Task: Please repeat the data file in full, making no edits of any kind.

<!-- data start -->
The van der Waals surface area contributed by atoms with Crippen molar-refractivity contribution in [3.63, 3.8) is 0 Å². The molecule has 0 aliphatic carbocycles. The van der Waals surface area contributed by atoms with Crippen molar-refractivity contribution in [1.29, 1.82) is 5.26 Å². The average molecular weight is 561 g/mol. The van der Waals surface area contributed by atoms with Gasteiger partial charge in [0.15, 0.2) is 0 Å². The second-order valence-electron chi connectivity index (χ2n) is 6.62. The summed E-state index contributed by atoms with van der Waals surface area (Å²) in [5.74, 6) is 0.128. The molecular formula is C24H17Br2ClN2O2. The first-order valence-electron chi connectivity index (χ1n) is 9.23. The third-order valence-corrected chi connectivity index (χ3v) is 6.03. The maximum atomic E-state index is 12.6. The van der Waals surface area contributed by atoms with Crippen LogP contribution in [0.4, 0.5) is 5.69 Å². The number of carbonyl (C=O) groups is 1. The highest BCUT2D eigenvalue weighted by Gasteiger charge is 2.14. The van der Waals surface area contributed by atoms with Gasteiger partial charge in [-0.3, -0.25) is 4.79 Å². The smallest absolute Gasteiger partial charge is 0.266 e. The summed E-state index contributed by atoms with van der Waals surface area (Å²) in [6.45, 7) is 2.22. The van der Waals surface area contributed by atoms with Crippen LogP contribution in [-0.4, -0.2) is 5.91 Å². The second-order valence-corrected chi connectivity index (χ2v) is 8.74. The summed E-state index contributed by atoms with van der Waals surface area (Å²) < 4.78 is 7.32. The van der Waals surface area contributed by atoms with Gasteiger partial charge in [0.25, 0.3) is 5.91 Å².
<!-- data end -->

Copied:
The van der Waals surface area contributed by atoms with Crippen molar-refractivity contribution in [3.63, 3.8) is 0 Å². The molecule has 0 aliphatic carbocycles. The van der Waals surface area contributed by atoms with Crippen molar-refractivity contribution in [1.29, 1.82) is 5.26 Å². The average molecular weight is 561 g/mol. The van der Waals surface area contributed by atoms with Gasteiger partial charge in [0.15, 0.2) is 0 Å². The second-order valence-electron chi connectivity index (χ2n) is 6.62. The summed E-state index contributed by atoms with van der Waals surface area (Å²) in [5.74, 6) is 0.128. The molecular formula is C24H17Br2ClN2O2. The first-order valence-electron chi connectivity index (χ1n) is 9.23. The third-order valence-corrected chi connectivity index (χ3v) is 6.03. The maximum atomic E-state index is 12.6. The van der Waals surface area contributed by atoms with Crippen LogP contribution in [0.4, 0.5) is 5.69 Å². The number of carbonyl (C=O) groups is 1. The highest BCUT2D eigenvalue weighted by Gasteiger charge is 2.14. The van der Waals surface area contributed by atoms with Gasteiger partial charge in [-0.3, -0.25) is 4.79 Å². The smallest absolute Gasteiger partial charge is 0.266 e. The summed E-state index contributed by atoms with van der Waals surface area (Å²) in [6.45, 7) is 2.22. The van der Waals surface area contributed by atoms with Crippen LogP contribution in [-0.4, -0.2) is 5.91 Å². The second-order valence-corrected chi connectivity index (χ2v) is 8.74. The summed E-state index contributed by atoms with van der Waals surface area (Å²) < 4.78 is 7.32. The van der Waals surface area contributed by atoms with Gasteiger partial charge in [0.25, 0.3) is 5.91 Å².